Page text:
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The Levelling Up White Paper: What does it mean for planners?

Experts from our Policy team take a look at the implications of the Levelling Up White Paper for planners. 

“A strong planning system is vital to level up communities across the country and give them a say in how their land is used and where beautiful, sustainable houses are built.”

This quotation from the Government’s Levelling Up White Paper should wash away past statements from Ministers about planning allegedly being a barrier to growth.

The document continues the progress of planning reform and recognises key steps like the introduction of beauty and design standards and new bodies like the Office for Place and the High Streets Task Force where the RTPI have played an important role to deliver advice.

It also shows that Ministers and Officials have heard when we’ve struck notes of caution and taken our advice on board when deciding the way forward.

Below our policy team reflect on the key features for planners from Wednesday’s publication:


Max Tolley, England Policy Manager, considers the future for housing and planning

The critical role of public engagement in the planning process is recognised with a commitment that communities can continue to have a meaningful say on individual planning applications. This appears to confirm at least a softening of proposals for rigid designation of land (zoning) and reflects the implications of earlier zoning proposals that we highlighted in our response to the previous Planning White Paper.

Our proposals for planning with and for people included support for dedicated community planners and pop up planning shops that would benefit the proposed Community Engagement Pilots to be focused on supporting regeneration. We look forward to seeing the results from the pilots of the PropTech Engagement fund which should provide more practical examples of how digital innovation can boost engagement in the planning system. Harnessing digital technology to foster participation in planning, unpack the decision-making process, and communicate the impacts of development forms part of our digital planning manifesto.

On a more practical level, the White Paper’s commitments to look at hybrid models for planning committees is a welcome response to the urgent calls we’ve made to help make planning more accessible.

Changes to Permitted Development are presented as enabling expansions of public infrastructure. However we retain deep concerns about changes to Permitted Development, their impact on high streets and town centres and the trends we’re watching closely since last year’s expansion.

Government have also confirmed their continued interest in reforming developer contributions – a laudable aim – via the introduction of a new Infrastructure Levy that we argue must work for all of England. We are concerned this could introduce an equally complex system, holding back development in suitable locations and undermining the promise of levelling up in many places.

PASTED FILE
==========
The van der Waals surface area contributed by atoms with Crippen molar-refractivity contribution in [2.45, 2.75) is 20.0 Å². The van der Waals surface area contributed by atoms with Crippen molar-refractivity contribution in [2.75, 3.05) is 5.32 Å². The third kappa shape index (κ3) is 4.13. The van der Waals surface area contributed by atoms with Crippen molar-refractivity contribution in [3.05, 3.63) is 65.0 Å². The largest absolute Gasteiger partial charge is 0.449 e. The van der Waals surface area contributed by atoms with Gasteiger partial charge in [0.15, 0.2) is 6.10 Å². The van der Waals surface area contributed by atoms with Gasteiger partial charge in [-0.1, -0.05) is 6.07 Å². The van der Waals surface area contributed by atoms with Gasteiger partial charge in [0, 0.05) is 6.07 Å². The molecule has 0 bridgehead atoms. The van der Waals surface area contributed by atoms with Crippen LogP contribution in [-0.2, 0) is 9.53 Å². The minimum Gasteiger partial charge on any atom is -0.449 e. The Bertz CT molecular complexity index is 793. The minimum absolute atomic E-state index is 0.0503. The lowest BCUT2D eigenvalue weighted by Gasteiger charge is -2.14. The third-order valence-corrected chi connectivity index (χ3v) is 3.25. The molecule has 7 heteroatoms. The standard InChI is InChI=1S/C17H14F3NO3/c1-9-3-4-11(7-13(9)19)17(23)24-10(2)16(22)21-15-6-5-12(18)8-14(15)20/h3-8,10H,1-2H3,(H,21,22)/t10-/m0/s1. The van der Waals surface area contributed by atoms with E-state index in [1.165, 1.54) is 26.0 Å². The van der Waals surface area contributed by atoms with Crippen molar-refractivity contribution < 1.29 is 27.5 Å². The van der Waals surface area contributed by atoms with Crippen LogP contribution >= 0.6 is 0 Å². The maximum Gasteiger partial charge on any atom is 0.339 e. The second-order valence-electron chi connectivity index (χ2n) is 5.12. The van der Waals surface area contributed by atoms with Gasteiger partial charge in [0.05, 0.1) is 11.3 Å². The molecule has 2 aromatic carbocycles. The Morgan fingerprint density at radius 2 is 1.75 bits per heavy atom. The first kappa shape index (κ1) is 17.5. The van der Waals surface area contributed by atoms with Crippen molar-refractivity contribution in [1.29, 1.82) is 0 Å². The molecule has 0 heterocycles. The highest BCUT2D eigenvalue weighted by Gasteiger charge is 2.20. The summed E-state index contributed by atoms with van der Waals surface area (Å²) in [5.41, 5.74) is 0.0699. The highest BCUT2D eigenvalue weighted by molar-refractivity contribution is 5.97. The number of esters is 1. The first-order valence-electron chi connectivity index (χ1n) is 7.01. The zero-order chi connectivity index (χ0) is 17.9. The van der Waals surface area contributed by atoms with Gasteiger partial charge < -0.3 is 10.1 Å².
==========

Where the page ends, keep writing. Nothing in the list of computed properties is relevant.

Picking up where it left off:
Richard Blyth, Head of Policy, Practice and Research, considers the potential for delivering sustainable development

For better development and regeneration there are also proposals to review how local authorities can be supported to deliver greater numbers of council homes - building on our research on local authority direct delivery of housing (including housing for sale and private rent). 

The paper also includes continued commitments to brownfield land restoration that should go some way to levelling the playing field between green and brownfield development. Calls to prevent urban sprawl will fall on deaf ears unless brownfield development can be made to work better for all kinds of developers.  

Government has set out a strategy to incentivise closer work between local authorities; a welcome change from the more neutral stance taken previously because it could help make it easier for local authorities to get agreement on housing numbers. Since 2010 disagreements over housing delivery have been a key drag on the planning system.

The potential framework of models for devolution would provide good ways to implement our proposals for more integrated, strategic and proactive planning like Green Growth Boards and Local Environment Improvement Plans. However, we note that Local Nature Recovery Strategies will need to do more than simply work on developer contributions and farm payments.

The RTPI is also pleased to be a part of the highly successful High Streets Task Force whose role has been extended.

Harry Steele, Infrastructure Specialist, considers the potential for driving wider improvement

We welcome the promise to “increase engagement with infrastructure providers in plan making to bolster productivity”. This responds to our call for a Duty to Deliver and we hope it will do exactly this.

Government has identified cross-cutting missions for places and the rebalancing of research and innovation spending that reflects the RTPI’s views on Industrial Strategy because they uphold the primacy of positive outcomes for communities as a goal above those of individual government departments.

Local areas can benefit from much of the investment already confirmed and repeated in the White Paper. These include public transport plans to spend £500m on delivering zero-emission buses and £360m on ‘London-style contactless ticketing’ across regional rail commuter networks and boost active travel with a £2bn commitment to improving cycling and walking alongside the newly agency, Active Travel England. The focus upon active travel and public transport is a step in the right direction and closely follows the recommendations laid out in our Net Zero Transport report. However the Government should be placing more focus on existing locally-led delivery models such as the regional transport bodies such as Transport for the North.

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